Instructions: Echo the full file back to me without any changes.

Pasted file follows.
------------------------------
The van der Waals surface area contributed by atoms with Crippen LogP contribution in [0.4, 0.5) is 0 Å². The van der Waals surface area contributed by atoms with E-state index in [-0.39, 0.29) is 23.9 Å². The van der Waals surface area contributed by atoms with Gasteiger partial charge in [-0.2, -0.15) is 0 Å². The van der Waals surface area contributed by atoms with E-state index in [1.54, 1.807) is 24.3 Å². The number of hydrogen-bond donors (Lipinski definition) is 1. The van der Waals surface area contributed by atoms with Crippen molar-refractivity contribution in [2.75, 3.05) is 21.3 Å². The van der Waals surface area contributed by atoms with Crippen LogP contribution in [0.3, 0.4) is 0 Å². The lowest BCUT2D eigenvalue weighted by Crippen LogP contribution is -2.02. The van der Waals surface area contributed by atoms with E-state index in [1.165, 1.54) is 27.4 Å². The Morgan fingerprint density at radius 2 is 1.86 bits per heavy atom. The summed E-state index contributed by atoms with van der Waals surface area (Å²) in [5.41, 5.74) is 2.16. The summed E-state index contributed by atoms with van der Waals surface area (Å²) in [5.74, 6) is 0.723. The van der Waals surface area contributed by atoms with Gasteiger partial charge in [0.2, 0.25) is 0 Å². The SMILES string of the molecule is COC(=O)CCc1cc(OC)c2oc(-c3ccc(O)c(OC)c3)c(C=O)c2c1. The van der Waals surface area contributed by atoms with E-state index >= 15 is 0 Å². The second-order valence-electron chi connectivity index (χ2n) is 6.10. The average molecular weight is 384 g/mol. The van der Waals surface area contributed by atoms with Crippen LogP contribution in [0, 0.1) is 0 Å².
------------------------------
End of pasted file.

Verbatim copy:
The van der Waals surface area contributed by atoms with Crippen LogP contribution in [0.4, 0.5) is 0 Å². The van der Waals surface area contributed by atoms with E-state index in [-0.39, 0.29) is 23.9 Å². The van der Waals surface area contributed by atoms with Gasteiger partial charge in [-0.2, -0.15) is 0 Å². The van der Waals surface area contributed by atoms with E-state index in [1.54, 1.807) is 24.3 Å². The number of hydrogen-bond donors (Lipinski definition) is 1. The van der Waals surface area contributed by atoms with Crippen molar-refractivity contribution in [2.75, 3.05) is 21.3 Å². The van der Waals surface area contributed by atoms with Crippen LogP contribution in [0.3, 0.4) is 0 Å². The lowest BCUT2D eigenvalue weighted by Crippen LogP contribution is -2.02. The van der Waals surface area contributed by atoms with E-state index in [1.165, 1.54) is 27.4 Å². The Morgan fingerprint density at radius 2 is 1.86 bits per heavy atom. The summed E-state index contributed by atoms with van der Waals surface area (Å²) in [5.41, 5.74) is 2.16. The summed E-state index contributed by atoms with van der Waals surface area (Å²) in [5.74, 6) is 0.723. The van der Waals surface area contributed by atoms with Gasteiger partial charge in [0.2, 0.25) is 0 Å². The SMILES string of the molecule is COC(=O)CCc1cc(OC)c2oc(-c3ccc(O)c(OC)c3)c(C=O)c2c1. The van der Waals surface area contributed by atoms with E-state index >= 15 is 0 Å². The second-order valence-electron chi connectivity index (χ2n) is 6.10. The average molecular weight is 384 g/mol. The van der Waals surface area contributed by atoms with Crippen LogP contribution in [0, 0.1) is 0 Å².